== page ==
Fitness tracking accuracy is largely on the money, with GPS location data and heart rate records on par with other smartwatches. Step count and calories burned were realistic too. Pro athletes aren’t likely to swap from their dedicated GPS running watches, which have much longer battery life, but the Watch 6 Classic should be a fine choice for anyone looking to level up their fitness. With IP68 and 5ATM water resistance ratings, it’s a fine pick for swimmers as well as dry land athletes.

Performance & battery life: longer lasting?

Samsung’s last-gen watches weren’t exactly slowcoaches, but they did rely on an ageing CPU. That’s not an issue for the Watch 6 Classic, which gets an all-new Exynos W930 chip. The dual-core silicon runs at 1.4GHz, a welcome increase from the previous model’s 1.18GHz, and RAM has also been increased from 1.5GB to 2GB.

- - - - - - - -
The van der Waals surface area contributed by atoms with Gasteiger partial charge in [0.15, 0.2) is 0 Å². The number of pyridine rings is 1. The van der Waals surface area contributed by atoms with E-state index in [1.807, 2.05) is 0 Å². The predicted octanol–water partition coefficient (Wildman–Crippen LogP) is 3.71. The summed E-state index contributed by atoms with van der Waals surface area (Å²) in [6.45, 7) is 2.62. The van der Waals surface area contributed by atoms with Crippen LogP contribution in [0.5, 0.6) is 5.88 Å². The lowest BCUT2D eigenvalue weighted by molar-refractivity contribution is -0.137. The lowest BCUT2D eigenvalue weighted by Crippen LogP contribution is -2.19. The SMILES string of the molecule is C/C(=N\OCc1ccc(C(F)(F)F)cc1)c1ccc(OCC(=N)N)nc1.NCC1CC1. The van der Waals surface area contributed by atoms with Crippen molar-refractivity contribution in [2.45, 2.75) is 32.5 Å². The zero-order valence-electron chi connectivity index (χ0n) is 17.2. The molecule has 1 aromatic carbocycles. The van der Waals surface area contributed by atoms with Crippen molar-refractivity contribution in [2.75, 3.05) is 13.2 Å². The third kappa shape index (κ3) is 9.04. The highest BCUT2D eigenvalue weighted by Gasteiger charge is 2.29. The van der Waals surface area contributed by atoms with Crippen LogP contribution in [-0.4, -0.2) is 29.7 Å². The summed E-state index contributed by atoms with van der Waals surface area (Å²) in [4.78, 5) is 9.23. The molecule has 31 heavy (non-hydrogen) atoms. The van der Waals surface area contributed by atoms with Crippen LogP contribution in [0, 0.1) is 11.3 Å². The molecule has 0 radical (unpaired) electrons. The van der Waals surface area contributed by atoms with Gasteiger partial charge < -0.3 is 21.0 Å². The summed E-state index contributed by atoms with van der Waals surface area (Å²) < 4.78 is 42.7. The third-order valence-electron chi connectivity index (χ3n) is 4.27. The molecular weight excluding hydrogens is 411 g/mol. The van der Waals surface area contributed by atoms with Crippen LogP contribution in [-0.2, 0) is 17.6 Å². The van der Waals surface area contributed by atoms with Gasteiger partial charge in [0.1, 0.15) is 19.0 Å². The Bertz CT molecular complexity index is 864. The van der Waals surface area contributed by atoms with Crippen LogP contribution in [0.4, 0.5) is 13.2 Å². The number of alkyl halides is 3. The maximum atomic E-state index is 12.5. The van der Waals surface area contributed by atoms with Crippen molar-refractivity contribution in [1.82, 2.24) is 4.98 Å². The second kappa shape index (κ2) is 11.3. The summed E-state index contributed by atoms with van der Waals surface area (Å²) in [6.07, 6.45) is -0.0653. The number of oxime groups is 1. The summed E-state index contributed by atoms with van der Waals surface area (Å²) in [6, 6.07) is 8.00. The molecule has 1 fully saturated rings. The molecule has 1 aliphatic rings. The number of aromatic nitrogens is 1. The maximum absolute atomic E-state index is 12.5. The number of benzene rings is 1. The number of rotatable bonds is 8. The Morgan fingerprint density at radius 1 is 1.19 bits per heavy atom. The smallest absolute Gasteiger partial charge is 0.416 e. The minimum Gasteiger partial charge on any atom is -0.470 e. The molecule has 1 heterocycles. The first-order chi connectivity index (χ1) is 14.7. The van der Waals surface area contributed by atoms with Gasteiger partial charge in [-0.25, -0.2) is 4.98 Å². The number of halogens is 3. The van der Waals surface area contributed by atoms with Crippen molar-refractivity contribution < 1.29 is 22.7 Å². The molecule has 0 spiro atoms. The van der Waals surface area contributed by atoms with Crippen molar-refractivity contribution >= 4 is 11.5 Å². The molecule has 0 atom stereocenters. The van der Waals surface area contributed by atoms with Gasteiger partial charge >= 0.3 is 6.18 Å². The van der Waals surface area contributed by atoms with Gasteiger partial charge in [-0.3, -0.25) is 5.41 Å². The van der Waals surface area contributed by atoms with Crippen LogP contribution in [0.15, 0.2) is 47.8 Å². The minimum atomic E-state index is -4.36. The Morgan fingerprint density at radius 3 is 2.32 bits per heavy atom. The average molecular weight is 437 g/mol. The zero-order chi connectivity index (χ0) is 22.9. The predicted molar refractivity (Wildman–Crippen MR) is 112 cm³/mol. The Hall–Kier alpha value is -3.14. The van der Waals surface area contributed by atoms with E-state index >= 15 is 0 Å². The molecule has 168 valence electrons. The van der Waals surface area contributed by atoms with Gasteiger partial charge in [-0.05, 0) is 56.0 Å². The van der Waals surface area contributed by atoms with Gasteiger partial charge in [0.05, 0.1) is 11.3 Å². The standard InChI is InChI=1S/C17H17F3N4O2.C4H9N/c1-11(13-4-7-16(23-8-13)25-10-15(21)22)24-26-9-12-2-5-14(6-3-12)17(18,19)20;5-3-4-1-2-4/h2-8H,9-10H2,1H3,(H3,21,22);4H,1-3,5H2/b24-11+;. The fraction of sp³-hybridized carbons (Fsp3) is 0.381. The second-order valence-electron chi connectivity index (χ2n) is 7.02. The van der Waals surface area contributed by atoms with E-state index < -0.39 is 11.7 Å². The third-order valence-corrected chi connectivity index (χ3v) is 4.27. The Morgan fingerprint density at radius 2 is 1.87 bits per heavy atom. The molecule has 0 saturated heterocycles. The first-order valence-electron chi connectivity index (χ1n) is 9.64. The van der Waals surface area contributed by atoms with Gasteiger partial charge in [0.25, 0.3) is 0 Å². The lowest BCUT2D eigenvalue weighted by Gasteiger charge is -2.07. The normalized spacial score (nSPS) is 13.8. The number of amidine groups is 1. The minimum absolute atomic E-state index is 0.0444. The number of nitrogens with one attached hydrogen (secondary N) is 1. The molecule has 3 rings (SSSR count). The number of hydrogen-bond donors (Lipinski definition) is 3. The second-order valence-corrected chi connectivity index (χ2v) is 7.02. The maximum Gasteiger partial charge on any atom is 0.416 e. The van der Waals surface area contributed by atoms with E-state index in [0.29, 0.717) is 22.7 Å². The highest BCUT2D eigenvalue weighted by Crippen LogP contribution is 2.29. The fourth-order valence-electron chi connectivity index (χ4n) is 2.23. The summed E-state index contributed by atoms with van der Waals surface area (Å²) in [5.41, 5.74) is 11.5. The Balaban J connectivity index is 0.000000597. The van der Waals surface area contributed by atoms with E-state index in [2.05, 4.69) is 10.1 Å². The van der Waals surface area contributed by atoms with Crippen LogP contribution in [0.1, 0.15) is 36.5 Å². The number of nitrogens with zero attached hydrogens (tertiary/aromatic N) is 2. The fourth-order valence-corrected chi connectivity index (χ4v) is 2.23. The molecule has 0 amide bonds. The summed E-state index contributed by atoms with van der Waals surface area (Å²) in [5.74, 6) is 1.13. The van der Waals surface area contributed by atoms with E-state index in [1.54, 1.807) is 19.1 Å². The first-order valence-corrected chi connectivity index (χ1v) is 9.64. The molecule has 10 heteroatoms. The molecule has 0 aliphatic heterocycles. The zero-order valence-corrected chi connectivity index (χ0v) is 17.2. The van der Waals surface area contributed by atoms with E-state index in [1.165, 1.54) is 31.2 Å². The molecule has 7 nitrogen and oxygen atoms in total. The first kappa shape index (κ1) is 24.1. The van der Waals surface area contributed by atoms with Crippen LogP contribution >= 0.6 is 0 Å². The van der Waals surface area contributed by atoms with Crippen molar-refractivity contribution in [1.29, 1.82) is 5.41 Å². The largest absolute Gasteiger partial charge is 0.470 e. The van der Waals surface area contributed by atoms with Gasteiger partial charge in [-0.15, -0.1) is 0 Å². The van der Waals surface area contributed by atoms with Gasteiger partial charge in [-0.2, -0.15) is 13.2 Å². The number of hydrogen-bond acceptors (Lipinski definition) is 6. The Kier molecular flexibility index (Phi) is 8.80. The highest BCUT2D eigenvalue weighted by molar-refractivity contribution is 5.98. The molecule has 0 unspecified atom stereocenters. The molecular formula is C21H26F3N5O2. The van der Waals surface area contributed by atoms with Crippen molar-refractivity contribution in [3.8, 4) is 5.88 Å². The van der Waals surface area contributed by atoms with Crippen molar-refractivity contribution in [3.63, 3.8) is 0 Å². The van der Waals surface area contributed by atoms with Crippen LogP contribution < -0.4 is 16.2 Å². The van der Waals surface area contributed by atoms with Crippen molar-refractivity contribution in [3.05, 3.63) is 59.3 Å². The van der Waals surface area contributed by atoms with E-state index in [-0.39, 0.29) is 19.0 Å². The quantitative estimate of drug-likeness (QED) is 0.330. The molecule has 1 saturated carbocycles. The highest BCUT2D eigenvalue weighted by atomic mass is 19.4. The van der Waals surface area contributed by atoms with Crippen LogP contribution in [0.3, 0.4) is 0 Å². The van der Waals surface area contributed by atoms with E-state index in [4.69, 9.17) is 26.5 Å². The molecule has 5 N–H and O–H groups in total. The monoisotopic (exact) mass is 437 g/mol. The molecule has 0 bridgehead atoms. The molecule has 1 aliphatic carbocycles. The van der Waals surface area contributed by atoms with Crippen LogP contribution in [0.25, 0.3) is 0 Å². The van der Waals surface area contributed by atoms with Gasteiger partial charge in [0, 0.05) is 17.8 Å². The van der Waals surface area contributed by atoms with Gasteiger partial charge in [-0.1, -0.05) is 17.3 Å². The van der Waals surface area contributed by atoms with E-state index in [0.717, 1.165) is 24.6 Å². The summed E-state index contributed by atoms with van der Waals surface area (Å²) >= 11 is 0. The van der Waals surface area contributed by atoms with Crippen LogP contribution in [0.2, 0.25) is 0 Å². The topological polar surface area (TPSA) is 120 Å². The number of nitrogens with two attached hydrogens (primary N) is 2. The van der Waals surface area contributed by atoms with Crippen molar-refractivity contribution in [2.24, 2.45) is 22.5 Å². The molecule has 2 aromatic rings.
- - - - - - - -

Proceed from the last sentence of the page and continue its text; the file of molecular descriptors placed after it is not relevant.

WearOS 4 always felt responsive during my testing, swiping smoothly through widgets and watch faces with no stuttering. The more demanding wearable apps available from the Play Store also felt perfectly nippy, and although animation-heavy custom watch faces could take a little while to load, they were perfectly responsive once they did. 16GB of on-board storage means there’s plenty of room for ’em, along with a bunch of music playlists in case you want to leave your phone at home while working out.

The bigger question was always going to be whether the new CPU was more energy efficient, and would deliver longer stints between charges as a result. It helps that both versions of the Watch 6 Classic have bigger batteries than the old Watch 4 Classic: the 43mm has a 300mAh cell, up from 247mAh, while the 47mm version’s 425mAh is a big jump from the old model’s 361mAh.